Risks of Getting Hearing Aids Without a Prescription

Everyone is thrilled with the new U.S. Federal Drug Administration (FDA) guidelines this year, which establish a new category of hearing aids that can be purchased by anyone over the counter (OTC). And there are valid reasons for the excitement.

Key takeaways:
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    OTC hearing aids may only be a good hearing loss solution for some people.
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    Judging your hearing loss may be challenging on your own. You may still need to see an audiologist to be sure you have it right.
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    You may still find it necessary to seek help from an audiologist to get your OTC hearing aid programmed and fitting correctly.
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    Check with your primary care provider first before using an OTC hearing aid, during your yearly wellness exam or regular appointment.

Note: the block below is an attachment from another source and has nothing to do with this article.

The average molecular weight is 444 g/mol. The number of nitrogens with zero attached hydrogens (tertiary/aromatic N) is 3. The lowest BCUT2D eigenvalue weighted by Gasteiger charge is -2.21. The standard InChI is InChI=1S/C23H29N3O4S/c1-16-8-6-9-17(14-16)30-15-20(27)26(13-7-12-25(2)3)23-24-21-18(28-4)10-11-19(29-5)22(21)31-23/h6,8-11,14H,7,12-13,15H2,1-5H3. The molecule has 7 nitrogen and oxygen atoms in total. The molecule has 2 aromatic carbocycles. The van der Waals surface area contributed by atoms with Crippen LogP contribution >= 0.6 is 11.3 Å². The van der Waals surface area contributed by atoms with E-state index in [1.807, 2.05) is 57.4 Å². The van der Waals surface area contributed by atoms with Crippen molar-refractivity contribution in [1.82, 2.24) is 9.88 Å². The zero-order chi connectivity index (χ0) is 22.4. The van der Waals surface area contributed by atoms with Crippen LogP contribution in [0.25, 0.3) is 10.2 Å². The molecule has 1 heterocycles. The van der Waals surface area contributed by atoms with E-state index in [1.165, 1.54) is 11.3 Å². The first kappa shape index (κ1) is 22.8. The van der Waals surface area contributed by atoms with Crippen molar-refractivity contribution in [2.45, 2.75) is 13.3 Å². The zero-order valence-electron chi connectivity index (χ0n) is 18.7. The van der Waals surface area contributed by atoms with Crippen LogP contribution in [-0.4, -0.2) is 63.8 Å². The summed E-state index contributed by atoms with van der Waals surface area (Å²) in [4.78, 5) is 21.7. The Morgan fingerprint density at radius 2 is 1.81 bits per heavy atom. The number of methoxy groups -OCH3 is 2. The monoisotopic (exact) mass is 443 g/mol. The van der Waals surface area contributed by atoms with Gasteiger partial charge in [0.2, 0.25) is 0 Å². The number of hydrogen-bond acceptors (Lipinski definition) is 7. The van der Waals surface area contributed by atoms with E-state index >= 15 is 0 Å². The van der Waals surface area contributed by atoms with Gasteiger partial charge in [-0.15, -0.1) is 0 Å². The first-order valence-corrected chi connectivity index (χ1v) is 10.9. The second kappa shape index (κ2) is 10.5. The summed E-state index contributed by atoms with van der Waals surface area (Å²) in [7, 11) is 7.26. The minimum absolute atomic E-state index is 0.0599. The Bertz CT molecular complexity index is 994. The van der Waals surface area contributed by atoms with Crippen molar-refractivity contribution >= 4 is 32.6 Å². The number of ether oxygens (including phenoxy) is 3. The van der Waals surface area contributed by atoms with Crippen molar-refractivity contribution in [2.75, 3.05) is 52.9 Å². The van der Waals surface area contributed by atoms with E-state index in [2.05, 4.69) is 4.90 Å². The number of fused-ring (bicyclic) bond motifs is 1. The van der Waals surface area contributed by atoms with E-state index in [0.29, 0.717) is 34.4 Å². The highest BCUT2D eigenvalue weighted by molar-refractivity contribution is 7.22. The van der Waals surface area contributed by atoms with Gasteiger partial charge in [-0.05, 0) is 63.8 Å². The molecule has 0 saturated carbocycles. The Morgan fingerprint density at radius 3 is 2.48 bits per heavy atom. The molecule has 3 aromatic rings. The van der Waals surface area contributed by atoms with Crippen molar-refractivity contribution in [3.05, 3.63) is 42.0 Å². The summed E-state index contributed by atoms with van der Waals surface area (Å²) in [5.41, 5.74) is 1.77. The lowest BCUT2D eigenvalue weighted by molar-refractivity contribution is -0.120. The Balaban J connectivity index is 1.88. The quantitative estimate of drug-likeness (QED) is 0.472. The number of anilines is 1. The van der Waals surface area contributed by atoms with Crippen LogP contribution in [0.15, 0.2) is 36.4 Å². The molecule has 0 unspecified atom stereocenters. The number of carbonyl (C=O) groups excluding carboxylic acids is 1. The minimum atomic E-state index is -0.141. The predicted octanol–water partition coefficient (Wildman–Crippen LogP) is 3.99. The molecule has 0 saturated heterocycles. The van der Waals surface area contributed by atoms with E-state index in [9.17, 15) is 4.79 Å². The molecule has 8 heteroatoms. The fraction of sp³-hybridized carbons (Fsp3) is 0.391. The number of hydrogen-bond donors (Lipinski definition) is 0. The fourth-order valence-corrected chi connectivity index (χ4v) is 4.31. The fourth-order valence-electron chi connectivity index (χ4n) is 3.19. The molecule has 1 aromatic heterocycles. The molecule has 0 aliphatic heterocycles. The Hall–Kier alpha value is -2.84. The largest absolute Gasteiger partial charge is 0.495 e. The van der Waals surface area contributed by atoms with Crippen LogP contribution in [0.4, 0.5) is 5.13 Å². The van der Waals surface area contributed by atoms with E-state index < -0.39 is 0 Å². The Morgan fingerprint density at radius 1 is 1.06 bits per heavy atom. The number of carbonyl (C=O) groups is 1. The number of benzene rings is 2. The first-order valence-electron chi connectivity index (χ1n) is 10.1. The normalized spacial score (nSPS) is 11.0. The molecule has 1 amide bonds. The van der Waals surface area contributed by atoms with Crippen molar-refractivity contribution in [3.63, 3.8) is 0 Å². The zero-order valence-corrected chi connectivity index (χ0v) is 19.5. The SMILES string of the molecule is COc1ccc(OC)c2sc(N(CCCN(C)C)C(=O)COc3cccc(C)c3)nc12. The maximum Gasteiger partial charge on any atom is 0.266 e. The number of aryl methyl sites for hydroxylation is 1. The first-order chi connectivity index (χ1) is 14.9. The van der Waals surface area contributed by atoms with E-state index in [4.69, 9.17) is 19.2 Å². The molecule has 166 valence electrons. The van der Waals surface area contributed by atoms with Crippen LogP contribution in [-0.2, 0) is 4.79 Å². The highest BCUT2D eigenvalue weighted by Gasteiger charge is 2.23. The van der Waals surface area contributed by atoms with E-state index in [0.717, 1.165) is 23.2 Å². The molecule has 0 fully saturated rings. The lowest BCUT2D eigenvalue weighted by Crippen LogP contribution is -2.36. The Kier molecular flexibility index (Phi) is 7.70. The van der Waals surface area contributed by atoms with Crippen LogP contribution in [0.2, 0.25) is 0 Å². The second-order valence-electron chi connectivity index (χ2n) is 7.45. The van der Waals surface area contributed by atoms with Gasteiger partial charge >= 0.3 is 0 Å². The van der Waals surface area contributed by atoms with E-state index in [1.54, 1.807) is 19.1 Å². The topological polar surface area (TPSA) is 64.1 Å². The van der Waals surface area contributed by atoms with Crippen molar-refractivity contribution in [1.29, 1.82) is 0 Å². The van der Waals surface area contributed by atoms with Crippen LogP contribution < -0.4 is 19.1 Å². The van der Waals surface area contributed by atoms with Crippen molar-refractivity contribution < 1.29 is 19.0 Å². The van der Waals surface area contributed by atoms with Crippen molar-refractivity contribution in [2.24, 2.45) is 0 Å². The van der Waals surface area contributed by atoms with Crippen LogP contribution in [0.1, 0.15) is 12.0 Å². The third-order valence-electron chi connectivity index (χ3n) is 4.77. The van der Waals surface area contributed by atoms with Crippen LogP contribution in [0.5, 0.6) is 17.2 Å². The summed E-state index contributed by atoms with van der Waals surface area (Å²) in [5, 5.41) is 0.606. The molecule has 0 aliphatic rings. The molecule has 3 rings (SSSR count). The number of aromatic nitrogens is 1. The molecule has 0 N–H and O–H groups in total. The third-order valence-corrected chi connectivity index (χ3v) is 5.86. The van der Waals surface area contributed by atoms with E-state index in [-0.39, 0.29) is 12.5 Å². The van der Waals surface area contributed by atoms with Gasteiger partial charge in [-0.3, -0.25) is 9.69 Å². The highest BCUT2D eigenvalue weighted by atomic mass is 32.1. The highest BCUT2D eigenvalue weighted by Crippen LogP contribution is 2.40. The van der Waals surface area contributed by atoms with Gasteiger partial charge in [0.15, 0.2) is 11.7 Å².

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    Many people may need to see an ENT specialist for further medical evaluation, particularly if the person has other symptoms such as vertigo or headaches, or if their hearing loss is one-sided.

The primary reason is cost. The idea is that, not only should the OTC hearing aids cost less, but purchasing them eliminates that pesky middleman: the hearing aid specialist or audiologist. But should it?

Also, by purchasing an OTC hearing aid, you might think there is no reason to see your doctor first about your hearing or see an ear-nose-and-throat (ENT) specialist. But is that the best idea?

Hearing loss is more common than diabetes mellitus and many other medical conditions. It is often misjudged and misunderstood.

We depend so much on our hearing. There are risks to going it alone, without professional help. Why take the chance?

What is the risk if I will save money?

The reality is that many of us do not know how much hearing loss we have. Our hearing loss may develop slowly over years. It is a tough call to judge, just like it is difficult to know whether we have cataracts, which affect our vision.

And then there is the factor of denial. Nobody wants to admit we cannot hear, particularly in important situations at work or in crowded environments such as a restaurant where we may be trying to impress someone.